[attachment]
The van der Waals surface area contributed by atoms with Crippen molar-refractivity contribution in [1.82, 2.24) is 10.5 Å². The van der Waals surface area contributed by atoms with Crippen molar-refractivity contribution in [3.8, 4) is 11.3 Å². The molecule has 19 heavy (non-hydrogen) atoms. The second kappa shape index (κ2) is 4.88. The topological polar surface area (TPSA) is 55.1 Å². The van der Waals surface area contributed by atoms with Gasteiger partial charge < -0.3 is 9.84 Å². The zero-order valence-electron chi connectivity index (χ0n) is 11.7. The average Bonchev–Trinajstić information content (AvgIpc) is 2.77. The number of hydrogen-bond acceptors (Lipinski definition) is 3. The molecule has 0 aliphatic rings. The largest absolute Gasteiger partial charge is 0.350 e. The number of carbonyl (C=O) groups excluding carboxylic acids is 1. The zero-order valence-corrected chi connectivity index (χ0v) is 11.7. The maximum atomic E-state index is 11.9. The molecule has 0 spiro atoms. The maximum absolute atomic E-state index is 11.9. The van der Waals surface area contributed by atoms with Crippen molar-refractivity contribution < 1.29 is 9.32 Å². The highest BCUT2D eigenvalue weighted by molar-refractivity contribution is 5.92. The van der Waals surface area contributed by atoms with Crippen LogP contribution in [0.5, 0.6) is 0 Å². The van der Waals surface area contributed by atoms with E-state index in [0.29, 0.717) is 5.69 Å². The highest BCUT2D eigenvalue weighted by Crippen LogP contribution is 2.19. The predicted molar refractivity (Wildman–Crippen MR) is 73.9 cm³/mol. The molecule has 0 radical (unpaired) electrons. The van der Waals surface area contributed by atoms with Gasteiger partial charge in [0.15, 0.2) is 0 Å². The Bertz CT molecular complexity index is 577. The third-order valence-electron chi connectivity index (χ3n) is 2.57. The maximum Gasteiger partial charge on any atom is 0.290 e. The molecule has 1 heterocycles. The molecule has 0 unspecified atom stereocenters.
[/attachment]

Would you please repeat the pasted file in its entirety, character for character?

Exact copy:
The van der Waals surface area contributed by atoms with Crippen molar-refractivity contribution in [1.82, 2.24) is 10.5 Å². The van der Waals surface area contributed by atoms with Crippen molar-refractivity contribution in [3.8, 4) is 11.3 Å². The molecule has 19 heavy (non-hydrogen) atoms. The second kappa shape index (κ2) is 4.88. The topological polar surface area (TPSA) is 55.1 Å². The van der Waals surface area contributed by atoms with Gasteiger partial charge < -0.3 is 9.84 Å². The zero-order valence-electron chi connectivity index (χ0n) is 11.7. The average Bonchev–Trinajstić information content (AvgIpc) is 2.77. The number of hydrogen-bond acceptors (Lipinski definition) is 3. The molecule has 0 aliphatic rings. The largest absolute Gasteiger partial charge is 0.350 e. The number of carbonyl (C=O) groups excluding carboxylic acids is 1. The zero-order valence-corrected chi connectivity index (χ0v) is 11.7. The maximum atomic E-state index is 11.9. The molecule has 0 spiro atoms. The maximum absolute atomic E-state index is 11.9. The van der Waals surface area contributed by atoms with Crippen molar-refractivity contribution < 1.29 is 9.32 Å². The highest BCUT2D eigenvalue weighted by molar-refractivity contribution is 5.92. The van der Waals surface area contributed by atoms with Crippen LogP contribution in [0.5, 0.6) is 0 Å². The van der Waals surface area contributed by atoms with E-state index in [0.29, 0.717) is 5.69 Å². The highest BCUT2D eigenvalue weighted by Crippen LogP contribution is 2.19. The predicted molar refractivity (Wildman–Crippen MR) is 73.9 cm³/mol. The molecule has 0 radical (unpaired) electrons. The van der Waals surface area contributed by atoms with Gasteiger partial charge in [0.15, 0.2) is 0 Å². The Bertz CT molecular complexity index is 577. The third-order valence-electron chi connectivity index (χ3n) is 2.57. The maximum Gasteiger partial charge on any atom is 0.290 e. The molecule has 1 heterocycles. The molecule has 0 unspecified atom stereocenters.